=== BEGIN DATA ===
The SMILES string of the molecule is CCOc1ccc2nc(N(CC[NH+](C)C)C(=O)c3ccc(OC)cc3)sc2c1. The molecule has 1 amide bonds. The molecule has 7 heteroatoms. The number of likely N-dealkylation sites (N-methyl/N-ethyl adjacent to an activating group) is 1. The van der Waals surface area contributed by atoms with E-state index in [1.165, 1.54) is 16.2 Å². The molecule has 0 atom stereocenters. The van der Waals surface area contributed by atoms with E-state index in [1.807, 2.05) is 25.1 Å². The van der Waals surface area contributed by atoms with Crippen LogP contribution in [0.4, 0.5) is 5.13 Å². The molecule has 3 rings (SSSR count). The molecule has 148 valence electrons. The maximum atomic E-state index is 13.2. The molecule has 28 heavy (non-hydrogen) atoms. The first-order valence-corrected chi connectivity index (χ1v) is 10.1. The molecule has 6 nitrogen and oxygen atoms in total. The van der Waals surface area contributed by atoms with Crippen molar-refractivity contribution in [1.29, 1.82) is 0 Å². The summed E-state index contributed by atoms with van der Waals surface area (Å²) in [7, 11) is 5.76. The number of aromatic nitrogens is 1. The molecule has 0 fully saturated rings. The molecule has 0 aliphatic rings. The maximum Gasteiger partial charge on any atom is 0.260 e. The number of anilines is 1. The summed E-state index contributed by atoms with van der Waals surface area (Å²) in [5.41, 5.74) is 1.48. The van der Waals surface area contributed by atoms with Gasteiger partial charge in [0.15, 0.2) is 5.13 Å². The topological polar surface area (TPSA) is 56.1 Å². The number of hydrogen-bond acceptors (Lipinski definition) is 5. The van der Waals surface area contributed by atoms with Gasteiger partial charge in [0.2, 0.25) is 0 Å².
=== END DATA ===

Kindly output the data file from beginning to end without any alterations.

The SMILES string of the molecule is CCOc1ccc2nc(N(CC[NH+](C)C)C(=O)c3ccc(OC)cc3)sc2c1. The molecule has 1 amide bonds. The molecule has 7 heteroatoms. The number of likely N-dealkylation sites (N-methyl/N-ethyl adjacent to an activating group) is 1. The van der Waals surface area contributed by atoms with E-state index in [1.165, 1.54) is 16.2 Å². The molecule has 0 atom stereocenters. The van der Waals surface area contributed by atoms with E-state index in [1.807, 2.05) is 25.1 Å². The van der Waals surface area contributed by atoms with Crippen LogP contribution in [0.4, 0.5) is 5.13 Å². The molecule has 3 rings (SSSR count). The molecule has 148 valence electrons. The maximum atomic E-state index is 13.2. The molecule has 28 heavy (non-hydrogen) atoms. The first-order valence-corrected chi connectivity index (χ1v) is 10.1. The molecule has 6 nitrogen and oxygen atoms in total. The van der Waals surface area contributed by atoms with Crippen molar-refractivity contribution in [1.29, 1.82) is 0 Å². The summed E-state index contributed by atoms with van der Waals surface area (Å²) in [7, 11) is 5.76. The number of aromatic nitrogens is 1. The molecule has 0 fully saturated rings. The molecule has 0 aliphatic rings. The maximum Gasteiger partial charge on any atom is 0.260 e. The number of anilines is 1. The summed E-state index contributed by atoms with van der Waals surface area (Å²) in [5.41, 5.74) is 1.48. The van der Waals surface area contributed by atoms with Gasteiger partial charge in [0.15, 0.2) is 5.13 Å². The topological polar surface area (TPSA) is 56.1 Å². The number of hydrogen-bond acceptors (Lipinski definition) is 5. The van der Waals surface area contributed by atoms with Gasteiger partial charge in [0.2, 0.25) is 0 Å².